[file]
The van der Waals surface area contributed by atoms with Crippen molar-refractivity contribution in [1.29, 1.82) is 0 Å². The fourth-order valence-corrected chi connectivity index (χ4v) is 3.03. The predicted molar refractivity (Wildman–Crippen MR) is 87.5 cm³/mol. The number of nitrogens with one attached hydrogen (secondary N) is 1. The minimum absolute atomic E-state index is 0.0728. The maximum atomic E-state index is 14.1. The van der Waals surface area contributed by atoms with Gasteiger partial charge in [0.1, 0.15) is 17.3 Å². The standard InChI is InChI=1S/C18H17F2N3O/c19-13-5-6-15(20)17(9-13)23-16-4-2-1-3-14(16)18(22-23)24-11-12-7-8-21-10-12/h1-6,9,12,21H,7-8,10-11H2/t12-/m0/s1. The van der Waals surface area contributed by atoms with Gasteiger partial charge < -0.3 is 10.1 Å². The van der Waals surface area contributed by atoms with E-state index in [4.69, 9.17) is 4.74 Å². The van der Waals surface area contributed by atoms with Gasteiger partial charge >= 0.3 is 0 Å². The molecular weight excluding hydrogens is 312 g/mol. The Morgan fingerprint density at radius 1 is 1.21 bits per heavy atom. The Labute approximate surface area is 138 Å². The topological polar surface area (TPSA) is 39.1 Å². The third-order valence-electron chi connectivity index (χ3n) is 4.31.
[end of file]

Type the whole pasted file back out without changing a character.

The van der Waals surface area contributed by atoms with Crippen molar-refractivity contribution in [1.29, 1.82) is 0 Å². The fourth-order valence-corrected chi connectivity index (χ4v) is 3.03. The predicted molar refractivity (Wildman–Crippen MR) is 87.5 cm³/mol. The number of nitrogens with one attached hydrogen (secondary N) is 1. The minimum absolute atomic E-state index is 0.0728. The maximum atomic E-state index is 14.1. The van der Waals surface area contributed by atoms with Gasteiger partial charge in [0.1, 0.15) is 17.3 Å². The standard InChI is InChI=1S/C18H17F2N3O/c19-13-5-6-15(20)17(9-13)23-16-4-2-1-3-14(16)18(22-23)24-11-12-7-8-21-10-12/h1-6,9,12,21H,7-8,10-11H2/t12-/m0/s1. The van der Waals surface area contributed by atoms with Gasteiger partial charge < -0.3 is 10.1 Å². The van der Waals surface area contributed by atoms with E-state index in [4.69, 9.17) is 4.74 Å². The van der Waals surface area contributed by atoms with Gasteiger partial charge >= 0.3 is 0 Å². The molecular weight excluding hydrogens is 312 g/mol. The Morgan fingerprint density at radius 1 is 1.21 bits per heavy atom. The Labute approximate surface area is 138 Å². The topological polar surface area (TPSA) is 39.1 Å². The third-order valence-electron chi connectivity index (χ3n) is 4.31.